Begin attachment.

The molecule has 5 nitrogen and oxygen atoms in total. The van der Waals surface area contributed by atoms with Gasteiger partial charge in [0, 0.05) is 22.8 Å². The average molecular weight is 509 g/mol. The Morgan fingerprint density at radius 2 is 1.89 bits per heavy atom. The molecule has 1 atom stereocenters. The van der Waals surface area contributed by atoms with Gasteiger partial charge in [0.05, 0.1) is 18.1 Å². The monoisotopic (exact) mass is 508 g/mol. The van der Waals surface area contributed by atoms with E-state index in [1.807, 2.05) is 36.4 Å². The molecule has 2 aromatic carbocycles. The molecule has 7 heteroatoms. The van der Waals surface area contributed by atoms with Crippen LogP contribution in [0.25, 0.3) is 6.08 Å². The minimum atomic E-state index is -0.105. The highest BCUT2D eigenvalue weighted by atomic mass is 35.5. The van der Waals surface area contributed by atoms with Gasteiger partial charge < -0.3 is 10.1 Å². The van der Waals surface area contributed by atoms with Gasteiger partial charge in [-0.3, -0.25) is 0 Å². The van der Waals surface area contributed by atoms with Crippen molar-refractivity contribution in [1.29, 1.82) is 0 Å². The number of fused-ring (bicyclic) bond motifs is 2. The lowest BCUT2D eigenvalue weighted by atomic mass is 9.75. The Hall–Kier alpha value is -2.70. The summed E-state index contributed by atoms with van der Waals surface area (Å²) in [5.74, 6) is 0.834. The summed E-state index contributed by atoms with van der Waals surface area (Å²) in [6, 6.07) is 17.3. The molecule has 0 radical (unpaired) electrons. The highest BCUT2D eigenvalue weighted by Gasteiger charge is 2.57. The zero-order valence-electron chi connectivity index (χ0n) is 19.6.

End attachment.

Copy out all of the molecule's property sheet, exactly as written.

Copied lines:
The molecule has 5 nitrogen and oxygen atoms in total. The van der Waals surface area contributed by atoms with Gasteiger partial charge in [0, 0.05) is 22.8 Å². The average molecular weight is 509 g/mol. The Morgan fingerprint density at radius 2 is 1.89 bits per heavy atom. The molecule has 1 atom stereocenters. The van der Waals surface area contributed by atoms with Gasteiger partial charge in [0.05, 0.1) is 18.1 Å². The monoisotopic (exact) mass is 508 g/mol. The van der Waals surface area contributed by atoms with E-state index in [1.807, 2.05) is 36.4 Å². The molecule has 2 aromatic carbocycles. The molecule has 7 heteroatoms. The van der Waals surface area contributed by atoms with Crippen LogP contribution in [0.25, 0.3) is 6.08 Å². The minimum atomic E-state index is -0.105. The highest BCUT2D eigenvalue weighted by atomic mass is 35.5. The van der Waals surface area contributed by atoms with Gasteiger partial charge < -0.3 is 10.1 Å². The van der Waals surface area contributed by atoms with Gasteiger partial charge in [-0.3, -0.25) is 0 Å². The van der Waals surface area contributed by atoms with Crippen molar-refractivity contribution in [1.29, 1.82) is 0 Å². The number of fused-ring (bicyclic) bond motifs is 2. The lowest BCUT2D eigenvalue weighted by atomic mass is 9.75. The Hall–Kier alpha value is -2.70. The summed E-state index contributed by atoms with van der Waals surface area (Å²) in [5.74, 6) is 0.834. The summed E-state index contributed by atoms with van der Waals surface area (Å²) in [6, 6.07) is 17.3. The molecule has 0 radical (unpaired) electrons. The highest BCUT2D eigenvalue weighted by Gasteiger charge is 2.57. The zero-order valence-electron chi connectivity index (χ0n) is 19.6.